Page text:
In yards, you really didn’t know who was going to shine from one game to the next. This is where the team’s depth and versatility really shows up. The target and catch figures show that while usage of the running backs, tight ends, and Toney changed a lot, the rest of the corps was pretty balanced in targets aside from Jefferson being at the top. Nonetheless, anyone else could step up in any game and shine.
Summing it up
Here is a table that gives a good conclusion, as it includes rates in addition to raw numbers.
Even though Jefferson was the top target, he caught under half of the balls thrown his way. A not-insignificant part of that low number was Feleipe Franks consistently overthrowing him on deep patterns. Some more of it was that Franks really liked to throw to him in general, so some number of his targets were balls where the quarterback was either trying to force something or just random bad throws that all quarterbacks have sometimes.
Still, you can see that Cleveland also had a low catch rate, and his usage did wane over the season. Swain’s was also relatively low, but he hit on enough big plays that he still led the team in yards per target and reception. The tight ends also had a low catch rate, in part due to a bad run of drops early on in the season.
These catch rates show a real place of slack in the offense. Jefferson and the tight ends were getting targeted a combined ten times a game on average, but the Gators only got five catches a game from that. Jefferson’s longer, lower percentage routes put a cap on his catch rate, but getting the completion percentage to him and the tight ends up would provide an easy way to get some improvement from the attack.
But here is where the real puzzle comes in. I mentioned Copeland at the top. For him to make any kind of impact at all, he will need to get some targets. Setting aside the possibility of injuries, where will those targets come from?
Probably not Jefferson. He was the most productive receiver of 2018, and he showed an elite ability to get open at times. He also was second on the team in yards per catch. He likely will not see his targets go down, especially if, as we saw against Michigan, Franks improves his ability to complete longer passes to him.
It won’t come from Hammond or Swain either. They were the top two in yards per target, and they combined for only five targets per game anyway. If anything, their high yards per target rates suggest they should get the ball more, not less.
And speaking of getting the ball more, that’s what Mullen said should happen for Toney after South Carolina. He ostensibly should be in line for more targets too.
That leaves taking targets from Cleveland and Grimes among the receivers, but they are big, outside receivers. Cleveland is 6’2″ and Grimes is 6’4″. Copeland is listed at 6’0″, and he will play a different kind of role. Diminishing the usage of Cleveland and Grimes would mean restructuring elements of how the entire offense works, and they only combined for six targets a game anyway. Plus, Grimes ended up third by a healthy margin in yards per target and basically matched Jefferson in yards per catch.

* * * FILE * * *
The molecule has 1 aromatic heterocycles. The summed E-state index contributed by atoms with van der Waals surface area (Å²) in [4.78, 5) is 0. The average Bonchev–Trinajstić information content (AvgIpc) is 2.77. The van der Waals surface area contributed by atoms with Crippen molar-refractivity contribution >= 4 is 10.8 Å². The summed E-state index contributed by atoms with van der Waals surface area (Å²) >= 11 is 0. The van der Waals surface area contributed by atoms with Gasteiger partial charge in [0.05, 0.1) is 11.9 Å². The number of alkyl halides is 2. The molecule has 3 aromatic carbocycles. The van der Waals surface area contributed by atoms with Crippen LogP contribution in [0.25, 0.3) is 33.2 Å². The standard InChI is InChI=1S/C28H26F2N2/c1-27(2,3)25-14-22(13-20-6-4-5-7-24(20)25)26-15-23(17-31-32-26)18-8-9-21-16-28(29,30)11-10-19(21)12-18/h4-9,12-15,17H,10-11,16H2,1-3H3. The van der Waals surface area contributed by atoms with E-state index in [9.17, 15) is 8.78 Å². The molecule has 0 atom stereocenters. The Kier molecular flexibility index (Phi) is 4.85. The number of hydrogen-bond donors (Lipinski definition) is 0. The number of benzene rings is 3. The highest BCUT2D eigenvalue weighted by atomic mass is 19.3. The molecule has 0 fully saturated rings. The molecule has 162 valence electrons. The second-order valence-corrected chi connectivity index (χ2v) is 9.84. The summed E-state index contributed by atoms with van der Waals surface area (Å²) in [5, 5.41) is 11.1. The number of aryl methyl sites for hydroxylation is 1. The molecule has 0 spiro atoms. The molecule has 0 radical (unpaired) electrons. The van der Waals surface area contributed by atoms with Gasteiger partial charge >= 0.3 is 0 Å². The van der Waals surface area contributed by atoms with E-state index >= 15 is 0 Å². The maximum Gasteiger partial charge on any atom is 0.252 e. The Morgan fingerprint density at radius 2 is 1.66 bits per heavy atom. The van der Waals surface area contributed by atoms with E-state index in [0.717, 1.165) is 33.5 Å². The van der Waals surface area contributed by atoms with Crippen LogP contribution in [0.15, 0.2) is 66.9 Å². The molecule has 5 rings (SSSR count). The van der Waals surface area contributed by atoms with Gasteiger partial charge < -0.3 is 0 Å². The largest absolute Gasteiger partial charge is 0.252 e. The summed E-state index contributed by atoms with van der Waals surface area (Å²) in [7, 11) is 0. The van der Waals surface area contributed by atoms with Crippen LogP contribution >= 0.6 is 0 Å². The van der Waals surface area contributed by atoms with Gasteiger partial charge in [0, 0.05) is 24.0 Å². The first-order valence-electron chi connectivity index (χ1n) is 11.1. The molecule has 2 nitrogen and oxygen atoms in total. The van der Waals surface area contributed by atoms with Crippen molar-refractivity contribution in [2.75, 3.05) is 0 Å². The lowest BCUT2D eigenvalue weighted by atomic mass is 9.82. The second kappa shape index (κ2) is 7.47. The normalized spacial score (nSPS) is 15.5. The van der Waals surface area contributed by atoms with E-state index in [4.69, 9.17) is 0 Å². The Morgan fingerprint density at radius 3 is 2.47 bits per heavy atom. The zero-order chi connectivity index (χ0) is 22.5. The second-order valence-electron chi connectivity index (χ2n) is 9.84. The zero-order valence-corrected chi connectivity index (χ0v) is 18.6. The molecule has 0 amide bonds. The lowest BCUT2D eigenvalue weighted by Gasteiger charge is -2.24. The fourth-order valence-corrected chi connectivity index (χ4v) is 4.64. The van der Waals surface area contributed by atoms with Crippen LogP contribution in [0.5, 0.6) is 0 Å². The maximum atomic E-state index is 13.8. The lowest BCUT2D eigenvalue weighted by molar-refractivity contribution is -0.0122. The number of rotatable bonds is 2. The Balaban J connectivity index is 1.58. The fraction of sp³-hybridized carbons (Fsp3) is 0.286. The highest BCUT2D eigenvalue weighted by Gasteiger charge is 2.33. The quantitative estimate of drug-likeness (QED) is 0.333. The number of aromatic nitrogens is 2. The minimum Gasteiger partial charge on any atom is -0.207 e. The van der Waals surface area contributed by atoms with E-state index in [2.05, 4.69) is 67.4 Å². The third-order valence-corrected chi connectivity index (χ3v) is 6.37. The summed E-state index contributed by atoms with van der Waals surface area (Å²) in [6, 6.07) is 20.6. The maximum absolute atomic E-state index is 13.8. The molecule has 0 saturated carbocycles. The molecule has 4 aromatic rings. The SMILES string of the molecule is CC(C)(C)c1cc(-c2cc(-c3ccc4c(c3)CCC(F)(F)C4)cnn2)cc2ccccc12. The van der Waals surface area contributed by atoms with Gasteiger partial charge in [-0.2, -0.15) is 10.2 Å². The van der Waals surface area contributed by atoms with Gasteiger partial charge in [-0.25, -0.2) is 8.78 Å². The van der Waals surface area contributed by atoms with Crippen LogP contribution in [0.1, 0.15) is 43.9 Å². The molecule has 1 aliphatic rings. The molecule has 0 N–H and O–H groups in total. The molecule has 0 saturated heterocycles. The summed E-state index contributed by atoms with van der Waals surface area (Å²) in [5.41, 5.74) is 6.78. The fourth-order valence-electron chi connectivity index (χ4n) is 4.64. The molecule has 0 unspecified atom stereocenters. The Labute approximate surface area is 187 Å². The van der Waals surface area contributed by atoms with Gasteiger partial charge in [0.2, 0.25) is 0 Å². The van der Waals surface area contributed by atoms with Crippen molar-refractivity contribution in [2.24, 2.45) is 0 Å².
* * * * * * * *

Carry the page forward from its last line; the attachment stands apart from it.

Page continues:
That leaves the running backs and tight ends. On the former’s account, you saw above that the running backs didn’t get consistent work in the pass game. They had a six games with zero or one targets and six other games with four or more targets. Defensive matchups seem to largely determine their usage in the passing game.
As for the tight ends, their usage doesn’t figure to decrease. Kyle Pitts will officially play wide receiver next year, but he basically was one this year given how he exclusively lined up out wide. He’s a size mismatch who will be worth throwing at. Lucas Krull is even more of a size mismatch and will have additional time under his belt getting back into the football groove after leaving baseball last year.
Kemore Gamble will see some targets simply based on the fact he’s the best established blocker in the group and therefore will be on the field a lot, while 2019 signee Keon Zipperer may be talented enough to force his way out there as a guy who really puts the hybrid in H-back. Pitts rebranding as a wide receiver in 2019 may make the tight end usage nominally go down, but only because of that listing change and not because of Copeland stealing targets from them.
The only option left is to run more plays per game. This might actually happen, since Florida will be in the second year of Mullen’s offense and therefore should be faster at getting plays in.
UF was 81st nationally in averaging 68.46 plays per game in 2018, but there were some unusual circumstances in there. For instance the Gators ran only 44 plays against Colorado State and 53 against Tennessee because non-offensive touchdowns robbed the offense of possessions. Take out those two games, and Florida ends up 50th at 72.09 plays per game. The defense could get opponents off the field faster, though there’s less work to be done there. Absent the CSU and UT games, UF’s defense would’ve been 20th (fewer is better) in plays per game faced at 64.55 per contest.
Another option would be to pass more. Counting sacks as pass plays, Florida threw 42.9% of the time in 2018. That’s a comparable rate to Mullen’s 2011 team that threw 43.4% of the time with Chris Relf connecting on a slightly higher percentage of passes for more than one yard fewer per completion. Passing, say, 47% of the time at 72 plays per game would yield 440 pass attempts, which given a 13-game schedule would be almost six more pass attempts per game than 2018 had. Copeland might get some of those, but again, some older guys are in line for more targets too.
Passing more necessarily means running less, though, and Florida has a deep stable of running backs. The question of how they split the ball in 2018 and how they might in 2019 is one I’ll address soon.